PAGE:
GREATER FUNDY ECOSYSTEM RESEARCH PROJECT
UNB Faculty of Forestry and Environmental Management
State of the Greater Fundy Ecosystem
Effects of Clearcutting and Road Building on Stream Ecology in the Vicinity of Fundy National Park
Minga O'Brien and Bill Freedman
Dept. of Biology, Dalhousie University
Halifax, N.S. B3H 4J1
The choice of study streams represented a time series (or chronosequence), allowing study of the medium- and short-term effects of clearcutting using different-aged cutovers, instead of monitoring particular streams before, during, and after clearcutting. This approach assumes that changes caused by clearcutting and road-building would be detectable despite location-related differences amongst the 16 streams and their watersheds. Spatial influences were minimized by selecting study streams as close to each other as possible, thereby reducing the effects of differences in climate, geology, geomorphology, and forest type.
The objectives of this study were:
1) To determine how rapidly streams in clearcut and reforested sites in the GFE recovered biotic regulation of nutrient and sediment export, water temperature, and allochthonous inputs of biomass.
2) To assess the effects of clearcutting and plantation establishment on the habitat of Brook Trout.
3) To contribute to the development and evaluation of guidelines for riparian buffer strips, road construction, culvert design, and alternative harvesting and management practices.
Stream water temperature in individual streams was continuously measured using five Hobo recording thermographs, or periodically using 11 maximum/minimum thermometers. Temperature recorders were placed in each stream from the beginning of June to the middle of November, 1993.
Nutrient concentrations were measured in water samples collected from each stream in early July, early August, and early September. The samples were analyzed for total nitrogen, phosphate, potassium, chloride, magnesium, calcium, sodium, pH, alkalinity, and specific conductance.
Sedimentation was measured using three 500 ml nalgene bottles, dug into the sampling riffle of each stream, such that the mouth was flush with the streambed. The contents were dried and sieved into two categories, fines and larger, and then weighed.
The composition of surface substrates was visually estimated using quadrats placed in three positions along 12 transects across each stream. Within each quadrat, estimates were made of the most dominant and second-most dominant substrate.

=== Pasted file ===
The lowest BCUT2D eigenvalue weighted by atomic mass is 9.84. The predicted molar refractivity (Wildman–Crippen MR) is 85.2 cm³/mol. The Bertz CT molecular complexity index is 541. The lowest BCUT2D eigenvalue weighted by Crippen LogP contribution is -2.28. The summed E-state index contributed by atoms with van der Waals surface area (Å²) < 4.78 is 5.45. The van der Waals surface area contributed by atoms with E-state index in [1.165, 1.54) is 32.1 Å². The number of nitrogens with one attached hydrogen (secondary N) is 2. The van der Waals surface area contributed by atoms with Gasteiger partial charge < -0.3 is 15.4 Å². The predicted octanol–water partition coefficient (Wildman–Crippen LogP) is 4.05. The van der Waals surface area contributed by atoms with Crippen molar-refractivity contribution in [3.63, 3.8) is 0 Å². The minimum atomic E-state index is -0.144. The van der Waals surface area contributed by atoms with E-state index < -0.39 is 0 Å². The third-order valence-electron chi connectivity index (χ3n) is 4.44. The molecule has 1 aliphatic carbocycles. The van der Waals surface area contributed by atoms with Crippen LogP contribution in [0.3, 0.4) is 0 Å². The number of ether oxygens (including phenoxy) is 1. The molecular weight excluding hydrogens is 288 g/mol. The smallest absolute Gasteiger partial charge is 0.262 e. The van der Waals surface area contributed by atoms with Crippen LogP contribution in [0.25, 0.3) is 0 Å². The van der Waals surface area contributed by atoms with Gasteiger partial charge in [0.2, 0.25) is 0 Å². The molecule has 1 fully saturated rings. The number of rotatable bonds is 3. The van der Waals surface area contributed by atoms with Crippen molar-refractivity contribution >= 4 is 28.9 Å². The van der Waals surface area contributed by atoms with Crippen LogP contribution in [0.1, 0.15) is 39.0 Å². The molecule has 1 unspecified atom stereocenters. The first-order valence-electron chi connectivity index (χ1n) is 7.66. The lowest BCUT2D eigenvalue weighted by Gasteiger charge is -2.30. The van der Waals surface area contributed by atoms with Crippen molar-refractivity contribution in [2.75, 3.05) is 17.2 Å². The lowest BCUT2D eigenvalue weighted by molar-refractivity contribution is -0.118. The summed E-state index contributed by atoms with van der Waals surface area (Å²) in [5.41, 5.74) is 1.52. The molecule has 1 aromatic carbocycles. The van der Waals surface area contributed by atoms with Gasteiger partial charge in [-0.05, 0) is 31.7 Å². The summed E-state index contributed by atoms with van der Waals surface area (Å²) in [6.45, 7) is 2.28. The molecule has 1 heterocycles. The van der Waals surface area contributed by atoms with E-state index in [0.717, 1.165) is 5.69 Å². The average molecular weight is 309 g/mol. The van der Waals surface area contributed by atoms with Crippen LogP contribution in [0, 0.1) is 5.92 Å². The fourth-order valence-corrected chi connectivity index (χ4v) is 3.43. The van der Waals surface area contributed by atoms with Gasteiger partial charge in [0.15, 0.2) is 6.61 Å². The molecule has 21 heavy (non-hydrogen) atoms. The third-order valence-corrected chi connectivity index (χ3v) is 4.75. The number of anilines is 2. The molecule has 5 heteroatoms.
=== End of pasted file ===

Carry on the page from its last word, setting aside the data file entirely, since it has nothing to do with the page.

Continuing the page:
Channel measurements were made by securing a measuring tape above and across each stream. The distance from the measuring tape to the streambed was recorded at 20-cm intervals from the edge of the bank-full streambank.
Riparian vegetation was sampled using the point-centred quarter method. The nearest shrubs, trees, and snags to each point were measured. Calculations of dominance, density, frequency, and importance value were made for all shrub and tree species.
Data were analyzed, where appropriate, using regressions, t-tests, Pearson correlations, principal components analysis, discriminant function analysis, correspondence analysis, and canonical correspondence analysis.
Biotic regulation of nutrient exports appeared to recover progressively with time since cutting. The smallest concentrations of dissolved substances were recorded, in general, in the reference streams, and the greatest concentrations occurred in streams draining the most recent clearcuts (Figure 1).
The thermal regimes of streams draining recent clearcuts were more like the thermal regimes of the reference streams than those of streams draining 1970s clearcuts (Table 1). This is because legislation introduced in the early 1980s required that streams be protected from clearcutting by buffer strips. Before this, buffer strips were rarely left along streams. Consequently, in 1993, streams draining 1970s clearcuts still had higher maximum temperatures and greater diurnal fluctuations than did streams clearcut during the 1980s.